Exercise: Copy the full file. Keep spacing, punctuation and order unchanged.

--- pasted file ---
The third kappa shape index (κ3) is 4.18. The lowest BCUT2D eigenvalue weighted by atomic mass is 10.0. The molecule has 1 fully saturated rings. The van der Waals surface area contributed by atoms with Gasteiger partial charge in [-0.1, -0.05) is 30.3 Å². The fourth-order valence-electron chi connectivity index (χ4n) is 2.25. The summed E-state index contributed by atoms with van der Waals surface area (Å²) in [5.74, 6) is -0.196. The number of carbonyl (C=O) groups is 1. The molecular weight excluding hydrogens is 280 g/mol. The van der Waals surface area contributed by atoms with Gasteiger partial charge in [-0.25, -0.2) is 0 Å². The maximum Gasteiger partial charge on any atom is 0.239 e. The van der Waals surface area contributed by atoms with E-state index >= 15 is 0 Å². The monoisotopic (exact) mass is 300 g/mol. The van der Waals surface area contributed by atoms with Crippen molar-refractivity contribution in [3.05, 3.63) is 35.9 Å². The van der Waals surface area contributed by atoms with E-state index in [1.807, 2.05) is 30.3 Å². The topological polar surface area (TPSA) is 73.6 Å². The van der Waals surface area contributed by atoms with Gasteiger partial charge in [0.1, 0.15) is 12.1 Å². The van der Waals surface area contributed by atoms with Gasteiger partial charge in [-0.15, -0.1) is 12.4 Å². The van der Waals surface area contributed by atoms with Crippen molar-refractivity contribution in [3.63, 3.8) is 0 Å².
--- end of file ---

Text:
The third kappa shape index (κ3) is 4.18. The lowest BCUT2D eigenvalue weighted by atomic mass is 10.0. The molecule has 1 fully saturated rings. The van der Waals surface area contributed by atoms with Gasteiger partial charge in [-0.1, -0.05) is 30.3 Å². The fourth-order valence-electron chi connectivity index (χ4n) is 2.25. The summed E-state index contributed by atoms with van der Waals surface area (Å²) in [5.74, 6) is -0.196. The number of carbonyl (C=O) groups is 1. The molecular weight excluding hydrogens is 280 g/mol. The van der Waals surface area contributed by atoms with Gasteiger partial charge in [-0.25, -0.2) is 0 Å². The maximum Gasteiger partial charge on any atom is 0.239 e. The van der Waals surface area contributed by atoms with E-state index >= 15 is 0 Å². The monoisotopic (exact) mass is 300 g/mol. The van der Waals surface area contributed by atoms with Crippen molar-refractivity contribution in [3.05, 3.63) is 35.9 Å². The van der Waals surface area contributed by atoms with E-state index in [1.807, 2.05) is 30.3 Å². The topological polar surface area (TPSA) is 73.6 Å². The van der Waals surface area contributed by atoms with Gasteiger partial charge in [0.1, 0.15) is 12.1 Å². The van der Waals surface area contributed by atoms with Gasteiger partial charge in [-0.15, -0.1) is 12.4 Å². The van der Waals surface area contributed by atoms with Crippen molar-refractivity contribution in [3.63, 3.8) is 0 Å².